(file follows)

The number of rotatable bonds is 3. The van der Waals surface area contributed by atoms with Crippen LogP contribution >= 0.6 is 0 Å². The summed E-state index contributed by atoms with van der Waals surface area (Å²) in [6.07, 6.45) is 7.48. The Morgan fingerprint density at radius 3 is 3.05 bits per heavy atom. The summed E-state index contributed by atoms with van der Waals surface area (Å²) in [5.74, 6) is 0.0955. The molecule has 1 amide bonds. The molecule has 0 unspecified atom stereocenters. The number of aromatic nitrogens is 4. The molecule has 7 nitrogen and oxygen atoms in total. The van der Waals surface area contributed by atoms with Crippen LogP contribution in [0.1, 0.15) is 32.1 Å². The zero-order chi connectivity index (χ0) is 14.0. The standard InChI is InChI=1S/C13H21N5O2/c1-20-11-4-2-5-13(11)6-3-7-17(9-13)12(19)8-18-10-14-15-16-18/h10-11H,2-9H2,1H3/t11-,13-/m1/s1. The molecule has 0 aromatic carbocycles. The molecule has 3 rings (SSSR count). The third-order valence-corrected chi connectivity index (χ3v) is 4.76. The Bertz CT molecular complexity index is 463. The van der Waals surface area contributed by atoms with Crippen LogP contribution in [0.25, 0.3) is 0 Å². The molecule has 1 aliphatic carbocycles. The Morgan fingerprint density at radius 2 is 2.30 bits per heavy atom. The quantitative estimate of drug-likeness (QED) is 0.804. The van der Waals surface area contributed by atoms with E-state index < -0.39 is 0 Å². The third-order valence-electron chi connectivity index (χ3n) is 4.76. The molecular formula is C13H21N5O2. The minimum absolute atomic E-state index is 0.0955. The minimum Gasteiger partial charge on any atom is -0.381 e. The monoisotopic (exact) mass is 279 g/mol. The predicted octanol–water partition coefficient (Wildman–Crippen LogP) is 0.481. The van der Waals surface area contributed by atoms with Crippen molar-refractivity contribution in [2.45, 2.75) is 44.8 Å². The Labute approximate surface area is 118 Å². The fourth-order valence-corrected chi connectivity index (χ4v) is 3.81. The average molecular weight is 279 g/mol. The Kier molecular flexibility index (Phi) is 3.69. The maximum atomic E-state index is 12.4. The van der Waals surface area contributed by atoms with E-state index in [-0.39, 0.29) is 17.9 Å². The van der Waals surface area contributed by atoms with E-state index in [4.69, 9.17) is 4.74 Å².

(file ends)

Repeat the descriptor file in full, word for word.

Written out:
The number of rotatable bonds is 3. The van der Waals surface area contributed by atoms with Crippen LogP contribution >= 0.6 is 0 Å². The summed E-state index contributed by atoms with van der Waals surface area (Å²) in [6.07, 6.45) is 7.48. The Morgan fingerprint density at radius 3 is 3.05 bits per heavy atom. The summed E-state index contributed by atoms with van der Waals surface area (Å²) in [5.74, 6) is 0.0955. The molecule has 1 amide bonds. The molecule has 0 unspecified atom stereocenters. The number of aromatic nitrogens is 4. The molecule has 7 nitrogen and oxygen atoms in total. The van der Waals surface area contributed by atoms with Crippen LogP contribution in [0.1, 0.15) is 32.1 Å². The zero-order chi connectivity index (χ0) is 14.0. The standard InChI is InChI=1S/C13H21N5O2/c1-20-11-4-2-5-13(11)6-3-7-17(9-13)12(19)8-18-10-14-15-16-18/h10-11H,2-9H2,1H3/t11-,13-/m1/s1. The molecule has 0 aromatic carbocycles. The molecule has 3 rings (SSSR count). The third-order valence-corrected chi connectivity index (χ3v) is 4.76. The Bertz CT molecular complexity index is 463. The van der Waals surface area contributed by atoms with Crippen LogP contribution in [0.25, 0.3) is 0 Å². The molecule has 1 aliphatic carbocycles. The Morgan fingerprint density at radius 2 is 2.30 bits per heavy atom. The quantitative estimate of drug-likeness (QED) is 0.804. The van der Waals surface area contributed by atoms with E-state index < -0.39 is 0 Å². The third-order valence-electron chi connectivity index (χ3n) is 4.76. The molecular formula is C13H21N5O2. The minimum absolute atomic E-state index is 0.0955. The minimum Gasteiger partial charge on any atom is -0.381 e. The monoisotopic (exact) mass is 279 g/mol. The predicted octanol–water partition coefficient (Wildman–Crippen LogP) is 0.481. The van der Waals surface area contributed by atoms with Crippen molar-refractivity contribution in [2.45, 2.75) is 44.8 Å². The Labute approximate surface area is 118 Å². The fourth-order valence-corrected chi connectivity index (χ4v) is 3.81. The average molecular weight is 279 g/mol. The Kier molecular flexibility index (Phi) is 3.69. The maximum atomic E-state index is 12.4. The van der Waals surface area contributed by atoms with E-state index in [-0.39, 0.29) is 17.9 Å². The van der Waals surface area contributed by atoms with E-state index in [4.69, 9.17) is 4.74 Å².